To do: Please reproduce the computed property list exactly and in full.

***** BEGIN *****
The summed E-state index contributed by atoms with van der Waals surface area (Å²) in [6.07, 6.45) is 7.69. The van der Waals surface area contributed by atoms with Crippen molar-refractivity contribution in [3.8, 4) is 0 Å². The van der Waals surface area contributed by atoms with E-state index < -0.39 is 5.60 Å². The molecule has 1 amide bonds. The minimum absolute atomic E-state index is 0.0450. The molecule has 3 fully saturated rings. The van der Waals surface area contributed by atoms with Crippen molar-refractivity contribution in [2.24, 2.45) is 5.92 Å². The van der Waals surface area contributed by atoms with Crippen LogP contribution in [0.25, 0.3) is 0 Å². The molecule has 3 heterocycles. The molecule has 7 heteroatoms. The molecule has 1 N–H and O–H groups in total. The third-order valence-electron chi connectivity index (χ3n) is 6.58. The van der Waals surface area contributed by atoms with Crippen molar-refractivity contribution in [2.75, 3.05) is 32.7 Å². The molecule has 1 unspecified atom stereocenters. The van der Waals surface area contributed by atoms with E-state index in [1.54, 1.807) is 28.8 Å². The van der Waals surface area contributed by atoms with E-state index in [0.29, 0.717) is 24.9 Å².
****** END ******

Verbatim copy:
The summed E-state index contributed by atoms with van der Waals surface area (Å²) in [6.07, 6.45) is 7.69. The van der Waals surface area contributed by atoms with Crippen molar-refractivity contribution in [3.8, 4) is 0 Å². The van der Waals surface area contributed by atoms with E-state index < -0.39 is 5.60 Å². The molecule has 1 amide bonds. The minimum absolute atomic E-state index is 0.0450. The molecule has 3 fully saturated rings. The van der Waals surface area contributed by atoms with Crippen molar-refractivity contribution in [2.24, 2.45) is 5.92 Å². The van der Waals surface area contributed by atoms with Crippen LogP contribution in [0.25, 0.3) is 0 Å². The molecule has 3 heterocycles. The molecule has 7 heteroatoms. The molecule has 1 N–H and O–H groups in total. The third-order valence-electron chi connectivity index (χ3n) is 6.58. The van der Waals surface area contributed by atoms with Crippen molar-refractivity contribution in [2.75, 3.05) is 32.7 Å². The molecule has 1 unspecified atom stereocenters. The van der Waals surface area contributed by atoms with E-state index in [1.54, 1.807) is 28.8 Å². The van der Waals surface area contributed by atoms with E-state index in [0.29, 0.717) is 24.9 Å².